Kate Hodges

By Kate Hodges

01st March 2024

Welcome to March - the beginning of Spring. The land is changing, warming up and waking up! We mark the equinox, Easter, Holi and Passover, and celebrate women and girls! It's Science Week; time to discover bakineering - baking meets engineering - or to try magnetic painting. Outside we can forage for wild garlic and tender dandelions; find our recipes for dandelion coffee and spring tinctures! Let's get out and do stuff! 

Kate Hodges

By Kate Hodges

01st March 2024

Kate Hodges

By Kate Hodges

01st March 2024


March 8th is a time to cheerlead girls and women and celebrate their achievements and potential; it’s International Women’s Day. The theme for 2024 is ‘inspire inclusion’ – imagine a gender equal world. A world free of bias, stereotypes, and discrimination. A world that’s diverse, equitable, and inclusive. A world where difference is valued and celebrated.

Find out about the inspire inclusion pose and strike it all day! WD is a great learning prompt: you’ll find zingy, colourful and inspiring learning resources for children here. Find resources including videos, author interviews, colouring sheets, animations and one-hour lesson plans here. Or perhaps search out a new-to-you intersectional feminist book for kids.

There are a huge number of events going on both on the 8th and into the weekend – there will be something exciting near you – the WOW Girls Festival Tour bus rolls into Manchester, Bradford, Keighly, London, and finishes up its journey at Buckingham Palace. The bus is a piece of art in itself with a library, recording studio and on-board activities. Check out its stops for festivals, workshops and fun!


British Science Week runs from March 8th – seven days of STEM-centric, countrywide and online events; check online to find one near you. We like the sound of Cambridge Museum of Technology’s It’s About Time exhibition, David Attenborough’s live online Q and A, and Chris French’s dive into paranormal activity at The Royal Institution. Find out more here.

The site also has some great resources for learning – download a free activity pack here (you’ll also find previous years’ packs via the same link) and find out more about the Smashing Stereotypes campaign here (do you have a preconceived idea of what a scientist should look like?).

As it’s Science Week, why not try some experimenting at home? Playing with and learning about magnets can be an almost magical experience for children. Find out more about the science behind them here (toddlers), here (primary) or here (GCSE). Try some fun magnetic experiments; this magnetic gizmo will help you make different observations about their properties, or make your own electromagnet using a battery and nail. Older kids could try making their own magnetic levitation booth. Alternatively, combine art with science to make these building blocks, try this magnetic painting technique, or create images using iron filings.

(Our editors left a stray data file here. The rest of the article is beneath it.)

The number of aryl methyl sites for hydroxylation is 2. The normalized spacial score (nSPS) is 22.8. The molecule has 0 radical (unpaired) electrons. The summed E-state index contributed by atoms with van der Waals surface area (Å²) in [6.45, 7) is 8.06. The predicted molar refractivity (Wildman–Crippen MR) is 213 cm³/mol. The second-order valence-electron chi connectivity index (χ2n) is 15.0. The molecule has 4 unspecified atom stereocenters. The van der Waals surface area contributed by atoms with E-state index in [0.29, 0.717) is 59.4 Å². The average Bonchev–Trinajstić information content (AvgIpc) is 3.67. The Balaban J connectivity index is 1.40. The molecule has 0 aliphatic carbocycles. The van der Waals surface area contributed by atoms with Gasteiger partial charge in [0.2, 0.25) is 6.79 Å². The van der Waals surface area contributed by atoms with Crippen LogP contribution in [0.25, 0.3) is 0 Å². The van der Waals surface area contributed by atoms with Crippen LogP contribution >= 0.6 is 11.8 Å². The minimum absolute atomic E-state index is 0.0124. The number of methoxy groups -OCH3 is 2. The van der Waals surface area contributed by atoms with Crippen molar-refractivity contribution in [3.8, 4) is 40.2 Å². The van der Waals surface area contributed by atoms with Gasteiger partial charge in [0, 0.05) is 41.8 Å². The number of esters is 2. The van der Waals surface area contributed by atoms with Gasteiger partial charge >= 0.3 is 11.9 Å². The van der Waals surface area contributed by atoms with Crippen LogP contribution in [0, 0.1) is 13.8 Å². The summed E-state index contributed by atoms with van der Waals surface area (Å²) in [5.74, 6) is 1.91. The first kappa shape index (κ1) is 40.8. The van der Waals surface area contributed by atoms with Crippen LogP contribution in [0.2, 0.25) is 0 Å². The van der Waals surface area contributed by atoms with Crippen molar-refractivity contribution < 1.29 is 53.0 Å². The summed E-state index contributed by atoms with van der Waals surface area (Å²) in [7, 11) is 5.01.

Plus, at the very end of the month, don’t miss the incredible Edinburgh Science festival, one of Europe’s biggest, and packed with things to do including City Art Centre’s five floors of hands-on science, Lego’s biodiversity show, Build The Change, a robot petting zoo at the National Robotorium, The Rocket Show and Bakineering; an exploration of the science behind your favourite cakes and pastries. Find out more here.

One more sciencey reminder! Want to go to Birmingham’s brilliant Big Bang Fair in June? Home edders and teachers should sign up here now…


The first, most tender shoots of wild garlic have started to burst from the ground. Brave the mud and go and search in your favourite garlicky spot. Our go-to recipes include wild garlic pesto, garlic bread, or just adding the leaves to everything we cook (they’re great in omelettes). Find some ideas – and ways to preserve your stash – here and here. We love nettle and wild garlic pesto; find a recipe here or use it in seaweed and mushroom broth. This year, why not go off-piste and try making ice-cream, kimchi or a tincture to use as a spring tonic - find more tonic ideas here.

And golden dandelions are starting to dot our lawns, parks and meadows; find out more about the super-powers of the flower, leaves and roots here. Alternatively, use your foraged flowers to make fragrant dandelion honey earthy dandelion coffee or a very pretty dandelion crown!